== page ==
My Dog Ate Chicken Bones
Eating cooked chicken bones can be dangerous to your dog.
Can dogs eat chicken bones? Well, yes, he can. Should a dog eat chicken bones? If the bones are cooked, the answer is absolutely not! Cooked bones are dangerous.
There are many people who feed raw chicken (including bones) to their dogs as part of a “bones and raw food” (BARF) diet. But there is more involved to feeding raw chicken safely than just handing your dog a raw wing or leg. For guidance on feeding raw bones as part of a BARF diet, see “Feeding Raw Bones.”
Why Chicken Bones Are Bad
Many veterinarians will say the dangers of eating chicken bones are a myth, adding that dogs have eaten them for centuries. But, in the next breath, the same veterinarian will likely tell you about a dog or two who choked or had to have emergency surgery for a perforated intestine, adding, so your dog shouldn’t eat chicken bones.
Once they reach the dog’s stomach, acids and enzymes normally dissolve chicken bones. But there’s always that one dog who chokes (from eating too quickly and not chewing sufficiently) or gets a bone fragment caught or a piece embedded somewhere in his digestive tract . . .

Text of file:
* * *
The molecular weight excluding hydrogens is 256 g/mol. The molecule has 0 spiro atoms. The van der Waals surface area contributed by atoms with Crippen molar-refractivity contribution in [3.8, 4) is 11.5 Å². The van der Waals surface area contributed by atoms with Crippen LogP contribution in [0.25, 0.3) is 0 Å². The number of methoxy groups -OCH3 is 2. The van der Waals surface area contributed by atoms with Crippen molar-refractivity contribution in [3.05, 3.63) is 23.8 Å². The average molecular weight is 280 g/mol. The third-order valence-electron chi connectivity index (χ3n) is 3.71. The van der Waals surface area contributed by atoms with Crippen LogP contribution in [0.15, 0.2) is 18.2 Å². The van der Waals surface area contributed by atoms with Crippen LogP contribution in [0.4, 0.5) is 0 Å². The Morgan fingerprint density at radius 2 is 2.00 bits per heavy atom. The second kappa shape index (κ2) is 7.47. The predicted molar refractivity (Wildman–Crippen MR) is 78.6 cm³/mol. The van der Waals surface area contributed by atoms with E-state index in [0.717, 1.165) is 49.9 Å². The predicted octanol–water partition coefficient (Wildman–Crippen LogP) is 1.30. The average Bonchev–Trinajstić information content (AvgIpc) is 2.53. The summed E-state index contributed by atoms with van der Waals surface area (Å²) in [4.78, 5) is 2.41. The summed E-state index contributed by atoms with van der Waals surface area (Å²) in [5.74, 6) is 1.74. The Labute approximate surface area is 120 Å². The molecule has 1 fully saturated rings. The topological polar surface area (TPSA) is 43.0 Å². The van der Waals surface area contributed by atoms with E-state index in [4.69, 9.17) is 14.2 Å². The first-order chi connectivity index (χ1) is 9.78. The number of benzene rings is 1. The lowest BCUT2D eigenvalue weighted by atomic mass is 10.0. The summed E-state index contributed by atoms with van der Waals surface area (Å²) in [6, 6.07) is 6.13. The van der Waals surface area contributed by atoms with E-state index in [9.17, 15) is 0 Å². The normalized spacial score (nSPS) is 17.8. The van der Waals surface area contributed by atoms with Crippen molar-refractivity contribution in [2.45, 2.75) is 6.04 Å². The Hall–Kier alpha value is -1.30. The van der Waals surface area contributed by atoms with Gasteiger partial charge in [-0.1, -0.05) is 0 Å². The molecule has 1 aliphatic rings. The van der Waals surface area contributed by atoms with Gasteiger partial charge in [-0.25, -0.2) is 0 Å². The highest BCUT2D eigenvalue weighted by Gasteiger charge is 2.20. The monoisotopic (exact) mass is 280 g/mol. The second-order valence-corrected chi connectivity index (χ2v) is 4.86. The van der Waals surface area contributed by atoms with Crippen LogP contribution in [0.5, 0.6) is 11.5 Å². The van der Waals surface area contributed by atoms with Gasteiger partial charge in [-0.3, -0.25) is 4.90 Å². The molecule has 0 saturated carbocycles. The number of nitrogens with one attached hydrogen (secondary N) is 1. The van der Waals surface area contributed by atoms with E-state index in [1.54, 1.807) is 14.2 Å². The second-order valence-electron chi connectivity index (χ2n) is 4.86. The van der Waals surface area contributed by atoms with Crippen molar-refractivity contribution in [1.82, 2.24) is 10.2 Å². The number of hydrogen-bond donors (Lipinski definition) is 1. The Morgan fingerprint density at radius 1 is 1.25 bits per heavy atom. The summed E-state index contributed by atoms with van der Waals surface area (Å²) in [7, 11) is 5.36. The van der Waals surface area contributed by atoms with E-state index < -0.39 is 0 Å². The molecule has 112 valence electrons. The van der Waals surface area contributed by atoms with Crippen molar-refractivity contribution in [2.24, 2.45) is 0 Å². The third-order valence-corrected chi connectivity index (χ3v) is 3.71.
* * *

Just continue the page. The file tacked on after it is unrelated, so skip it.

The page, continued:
Treatment If Your Dog Ate Bones
What should you do if your dog ate some cooked chicken bones? First, stay calm—it will do neither of you any good to panic! If you catch him in the act, take the bone out of his mouth, if you can. If you have a hemostat in your first-aid kit, use that.
If you’re not quick enough to remove the bone before he swallows it, check for blood in his mouth or in his throat. If you see none—and your dog is acting normally—he’ll probably be OK. Note: Do not induce vomiting. There is more risk from the bone fragments coming back up.
Even so, though, it’s wise to give him soft food, like a little white bread and/or a tablespoon of plain canned pumpkin in his meals for a few days, to help move the bone pieces out. Encourage consumption of water, adding a little broth, if necessary, to keep him well-hydrated. (Always have a second bowl of plain water available, too.)
Check his poop for three days to see if there is any bone or blood and to monitor him for bloating, vomiting, bowel changes, or other discomfort like lethargy, lack of appetite, whining, and so on. Call your veterinarian immediately if you see these things.
To be sure your dog is fine, put chicken bones where he can’t reach them—even though he’s telling you that chicken and turkey taste great!